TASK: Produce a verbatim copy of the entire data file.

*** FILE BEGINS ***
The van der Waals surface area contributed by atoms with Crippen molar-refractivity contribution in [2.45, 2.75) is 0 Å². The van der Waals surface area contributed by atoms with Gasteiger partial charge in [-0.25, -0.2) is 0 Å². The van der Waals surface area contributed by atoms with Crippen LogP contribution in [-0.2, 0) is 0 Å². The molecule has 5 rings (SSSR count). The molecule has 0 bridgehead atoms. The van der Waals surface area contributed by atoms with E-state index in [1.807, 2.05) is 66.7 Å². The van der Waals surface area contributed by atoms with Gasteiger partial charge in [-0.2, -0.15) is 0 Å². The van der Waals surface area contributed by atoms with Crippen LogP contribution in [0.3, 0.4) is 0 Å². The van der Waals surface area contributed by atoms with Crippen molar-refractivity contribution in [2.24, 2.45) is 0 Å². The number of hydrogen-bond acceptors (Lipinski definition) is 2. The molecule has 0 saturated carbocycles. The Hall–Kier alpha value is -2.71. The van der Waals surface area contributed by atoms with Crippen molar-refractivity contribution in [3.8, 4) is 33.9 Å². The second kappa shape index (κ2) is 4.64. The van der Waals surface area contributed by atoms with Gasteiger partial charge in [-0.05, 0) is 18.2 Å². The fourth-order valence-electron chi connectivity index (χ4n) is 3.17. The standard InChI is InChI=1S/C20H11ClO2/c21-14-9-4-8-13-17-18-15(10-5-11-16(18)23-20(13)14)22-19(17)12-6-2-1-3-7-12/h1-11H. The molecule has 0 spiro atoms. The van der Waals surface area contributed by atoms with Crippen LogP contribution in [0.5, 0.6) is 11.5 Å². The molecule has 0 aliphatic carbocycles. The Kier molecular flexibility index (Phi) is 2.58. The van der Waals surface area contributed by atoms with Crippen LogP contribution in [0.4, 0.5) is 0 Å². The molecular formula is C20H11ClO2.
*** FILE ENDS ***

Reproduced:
The van der Waals surface area contributed by atoms with Crippen molar-refractivity contribution in [2.45, 2.75) is 0 Å². The van der Waals surface area contributed by atoms with Gasteiger partial charge in [-0.25, -0.2) is 0 Å². The van der Waals surface area contributed by atoms with Crippen LogP contribution in [-0.2, 0) is 0 Å². The molecule has 5 rings (SSSR count). The molecule has 0 bridgehead atoms. The van der Waals surface area contributed by atoms with E-state index in [1.807, 2.05) is 66.7 Å². The van der Waals surface area contributed by atoms with Gasteiger partial charge in [-0.2, -0.15) is 0 Å². The van der Waals surface area contributed by atoms with Crippen LogP contribution in [0.3, 0.4) is 0 Å². The van der Waals surface area contributed by atoms with Crippen molar-refractivity contribution in [2.24, 2.45) is 0 Å². The number of hydrogen-bond acceptors (Lipinski definition) is 2. The molecule has 0 saturated carbocycles. The Hall–Kier alpha value is -2.71. The van der Waals surface area contributed by atoms with Crippen molar-refractivity contribution in [3.8, 4) is 33.9 Å². The second kappa shape index (κ2) is 4.64. The van der Waals surface area contributed by atoms with Gasteiger partial charge in [-0.05, 0) is 18.2 Å². The fourth-order valence-electron chi connectivity index (χ4n) is 3.17. The standard InChI is InChI=1S/C20H11ClO2/c21-14-9-4-8-13-17-18-15(10-5-11-16(18)23-20(13)14)22-19(17)12-6-2-1-3-7-12/h1-11H. The molecule has 0 spiro atoms. The van der Waals surface area contributed by atoms with Crippen LogP contribution in [0.5, 0.6) is 11.5 Å². The molecule has 0 aliphatic carbocycles. The Kier molecular flexibility index (Phi) is 2.58. The van der Waals surface area contributed by atoms with Crippen LogP contribution in [0.4, 0.5) is 0 Å². The molecular formula is C20H11ClO2.